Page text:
Monday, August 27, 2007

Travelblog Austria/Germany, The Observations

I just got back from my trip to Austria and Germany, one that cost less than $1500 for my wife and I for 9 days. How you might ask?
  • Frequent Flyer miles: I do enough business travel that this builds up, but there are always little tricks knocking about like the "eat at 25 restaurants on this list, spend over $25, get 35000 miles" one that helped put me over the top.
  • Hotel points: These are the red-headed stepchild of travel benefits, but in terms of how much they are worth, they can be more valuable than airline miles.
  • Cheap car. I can drive a stick shift, and so the car wasn't too expensive. Unlike on a typical business trip, you don't want to get a big car because gas is a small fortune in Europe and the roads are small, so the smaller the better. Fortunately small=cheap.
I'm nothing if not a miles/points scrounger, and so I've been able to do a couple of these in my lifetime. Right now I'm low on hotel points, but I could do another flight easily. Some of my general observations:
  • If you're on a toilet paper run on the Germany/Austria border, spend the extra time to go to a German store. All things considered, even the toilet paper in public bathrooms in Germany beat the toilet paper at 5-star hotels in Austria. I wouldn't have thought that was the case, but I experienced it.
  • German drivers are just as bad as those anywhere. Don't let anybody fool you, even though they can certainly build a sweet road (if only I had my car over there instead of the piece of crap I did - it was shaking like a Mexican space shuttle when I hit 100 MPH), they still are prone to gawk, rubberneck, cut off, and get in an accident.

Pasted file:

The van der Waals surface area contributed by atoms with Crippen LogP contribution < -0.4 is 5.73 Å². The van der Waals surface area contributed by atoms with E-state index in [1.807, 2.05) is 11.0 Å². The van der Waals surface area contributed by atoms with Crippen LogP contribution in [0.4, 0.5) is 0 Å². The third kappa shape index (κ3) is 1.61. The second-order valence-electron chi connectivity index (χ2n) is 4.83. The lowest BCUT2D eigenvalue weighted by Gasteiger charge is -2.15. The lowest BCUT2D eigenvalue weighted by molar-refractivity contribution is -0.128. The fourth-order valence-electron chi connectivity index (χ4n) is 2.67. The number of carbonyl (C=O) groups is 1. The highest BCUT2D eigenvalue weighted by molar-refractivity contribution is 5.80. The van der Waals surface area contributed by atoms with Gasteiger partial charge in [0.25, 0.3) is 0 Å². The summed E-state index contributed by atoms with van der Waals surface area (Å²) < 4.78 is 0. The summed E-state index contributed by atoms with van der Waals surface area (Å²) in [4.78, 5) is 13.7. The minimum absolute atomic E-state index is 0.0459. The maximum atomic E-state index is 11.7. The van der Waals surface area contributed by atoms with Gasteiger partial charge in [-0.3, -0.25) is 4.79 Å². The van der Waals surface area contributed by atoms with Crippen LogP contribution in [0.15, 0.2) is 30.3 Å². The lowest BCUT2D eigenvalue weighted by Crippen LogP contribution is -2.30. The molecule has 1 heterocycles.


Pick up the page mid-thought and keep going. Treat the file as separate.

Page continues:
• The Autobahn is a driving mecca. Give me some of this action, US! I don't know how it works, but it does work with people going at 120 MPH and others going 60 MPH. I think the key is that you don't pass on the right and that if you are slow in that fast lane you're likely to have a BMW permanently attached to your rear bumper.
  • Anarchists must not have great spacial reasoning skills, at least those who feel it's their duty to spray paint monuments and other assorted masonaria. This is the first, and in my opinion greatest example I saw of it on my trip:
  • Engrish is not just an Oriental phenomenon. I had thought this during my previous trips to Europe, as the English was pretty good. However, I saw a couple of examples that almost put Japanese Engrish to shame:
  • I don't think I'll whinge about US gas prices for a good long time. We payed the US equivalent of $7/gallon in Europe. If that doesn't make $3/gallon look good, I don't know what will. What really annoyed me is that I didn't fill up before leaving Austria, because their gas was a solid .20/liter cheaper than in Germany. Dar you not having internet!
  • Everyone spoke English! It was crazy, but I never felt like I had to break out my non-existent German skills. I seem to recall this from past trips to Europe, but this was certainly a nice reminder. I don't know if that makes me an ugly American or not, but I was quite happy with the not having to speak German or relying on a system of pointing and mispronouncing to be somewhat understood.
  • I loved this trip. We were going to take our little girl, but we decided about two weeks before we left to not. It was the best decision we made. Our daughter loved staying with her grandparents and we loved having the freedom to do whatever we wanted on the trip. Every parent should plan to have a few days away from their kids at least once every couple of years. You need it...they don't so much, but it helps you to focus on your relationship rather than you + the kids.
  • Driving in Germany was much easier than anticipated, even with the insane amount of oblivious bikers. I'd not want to do it for a living or anything, but it gave us far more freedom than the original plan of a rail pass did, plus it was cheaper, even when you factor in the cost of gas and garaging the car.

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